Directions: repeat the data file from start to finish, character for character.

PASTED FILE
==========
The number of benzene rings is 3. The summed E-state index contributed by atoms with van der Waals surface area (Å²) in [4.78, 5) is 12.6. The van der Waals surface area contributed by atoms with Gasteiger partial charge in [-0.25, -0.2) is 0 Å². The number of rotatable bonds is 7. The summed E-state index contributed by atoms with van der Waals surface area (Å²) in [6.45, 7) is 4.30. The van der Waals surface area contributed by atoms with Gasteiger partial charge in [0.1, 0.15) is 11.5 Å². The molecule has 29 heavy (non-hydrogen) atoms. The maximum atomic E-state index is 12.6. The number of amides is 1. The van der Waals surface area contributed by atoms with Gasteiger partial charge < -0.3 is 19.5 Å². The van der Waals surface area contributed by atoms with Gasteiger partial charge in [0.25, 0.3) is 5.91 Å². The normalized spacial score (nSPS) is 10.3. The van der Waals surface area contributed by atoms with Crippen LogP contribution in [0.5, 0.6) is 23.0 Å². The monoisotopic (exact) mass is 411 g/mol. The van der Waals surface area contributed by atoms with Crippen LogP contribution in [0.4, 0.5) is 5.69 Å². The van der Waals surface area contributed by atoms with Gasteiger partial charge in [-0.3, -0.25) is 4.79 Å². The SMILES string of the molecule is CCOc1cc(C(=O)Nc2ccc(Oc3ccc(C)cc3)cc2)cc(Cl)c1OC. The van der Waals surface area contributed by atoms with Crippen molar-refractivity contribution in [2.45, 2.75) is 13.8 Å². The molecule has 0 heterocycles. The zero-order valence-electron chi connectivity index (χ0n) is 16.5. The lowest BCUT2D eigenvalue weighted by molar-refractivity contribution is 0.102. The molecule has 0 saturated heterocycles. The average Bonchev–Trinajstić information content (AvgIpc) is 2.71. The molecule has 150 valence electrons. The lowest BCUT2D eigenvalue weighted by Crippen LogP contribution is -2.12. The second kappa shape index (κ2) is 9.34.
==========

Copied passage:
The number of benzene rings is 3. The summed E-state index contributed by atoms with van der Waals surface area (Å²) in [4.78, 5) is 12.6. The van der Waals surface area contributed by atoms with Gasteiger partial charge in [-0.25, -0.2) is 0 Å². The number of rotatable bonds is 7. The summed E-state index contributed by atoms with van der Waals surface area (Å²) in [6.45, 7) is 4.30. The van der Waals surface area contributed by atoms with Gasteiger partial charge in [0.1, 0.15) is 11.5 Å². The molecule has 29 heavy (non-hydrogen) atoms. The maximum atomic E-state index is 12.6. The number of amides is 1. The van der Waals surface area contributed by atoms with Gasteiger partial charge < -0.3 is 19.5 Å². The van der Waals surface area contributed by atoms with Gasteiger partial charge in [0.25, 0.3) is 5.91 Å². The normalized spacial score (nSPS) is 10.3. The van der Waals surface area contributed by atoms with Crippen LogP contribution in [0.5, 0.6) is 23.0 Å². The monoisotopic (exact) mass is 411 g/mol. The van der Waals surface area contributed by atoms with Crippen LogP contribution in [0.4, 0.5) is 5.69 Å². The van der Waals surface area contributed by atoms with Gasteiger partial charge in [-0.3, -0.25) is 4.79 Å². The SMILES string of the molecule is CCOc1cc(C(=O)Nc2ccc(Oc3ccc(C)cc3)cc2)cc(Cl)c1OC. The van der Waals surface area contributed by atoms with Crippen molar-refractivity contribution in [2.45, 2.75) is 13.8 Å². The molecule has 0 heterocycles. The zero-order valence-electron chi connectivity index (χ0n) is 16.5. The lowest BCUT2D eigenvalue weighted by molar-refractivity contribution is 0.102. The molecule has 0 saturated heterocycles. The average Bonchev–Trinajstić information content (AvgIpc) is 2.71. The molecule has 150 valence electrons. The lowest BCUT2D eigenvalue weighted by Crippen LogP contribution is -2.12. The second kappa shape index (κ2) is 9.34.